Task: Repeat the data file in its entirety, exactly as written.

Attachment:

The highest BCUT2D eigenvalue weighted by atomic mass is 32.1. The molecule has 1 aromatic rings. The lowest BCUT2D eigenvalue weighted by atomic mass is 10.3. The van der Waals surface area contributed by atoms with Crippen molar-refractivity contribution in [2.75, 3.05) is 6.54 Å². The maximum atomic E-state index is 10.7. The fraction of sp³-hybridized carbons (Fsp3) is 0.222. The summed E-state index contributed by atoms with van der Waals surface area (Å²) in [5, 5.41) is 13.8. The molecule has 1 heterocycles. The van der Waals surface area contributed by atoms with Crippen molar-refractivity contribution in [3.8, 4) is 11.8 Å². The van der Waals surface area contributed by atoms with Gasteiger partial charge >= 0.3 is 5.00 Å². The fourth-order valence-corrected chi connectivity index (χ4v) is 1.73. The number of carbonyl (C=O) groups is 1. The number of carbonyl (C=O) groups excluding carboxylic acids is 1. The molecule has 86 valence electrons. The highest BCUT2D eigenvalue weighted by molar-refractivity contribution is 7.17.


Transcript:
The highest BCUT2D eigenvalue weighted by atomic mass is 32.1. The molecule has 1 aromatic rings. The lowest BCUT2D eigenvalue weighted by atomic mass is 10.3. The van der Waals surface area contributed by atoms with Crippen molar-refractivity contribution in [2.75, 3.05) is 6.54 Å². The maximum atomic E-state index is 10.7. The fraction of sp³-hybridized carbons (Fsp3) is 0.222. The summed E-state index contributed by atoms with van der Waals surface area (Å²) in [5, 5.41) is 13.8. The molecule has 1 heterocycles. The van der Waals surface area contributed by atoms with Crippen molar-refractivity contribution in [3.8, 4) is 11.8 Å². The van der Waals surface area contributed by atoms with Gasteiger partial charge >= 0.3 is 5.00 Å². The fourth-order valence-corrected chi connectivity index (χ4v) is 1.73. The number of carbonyl (C=O) groups is 1. The number of carbonyl (C=O) groups excluding carboxylic acids is 1. The molecule has 86 valence electrons. The highest BCUT2D eigenvalue weighted by molar-refractivity contribution is 7.17.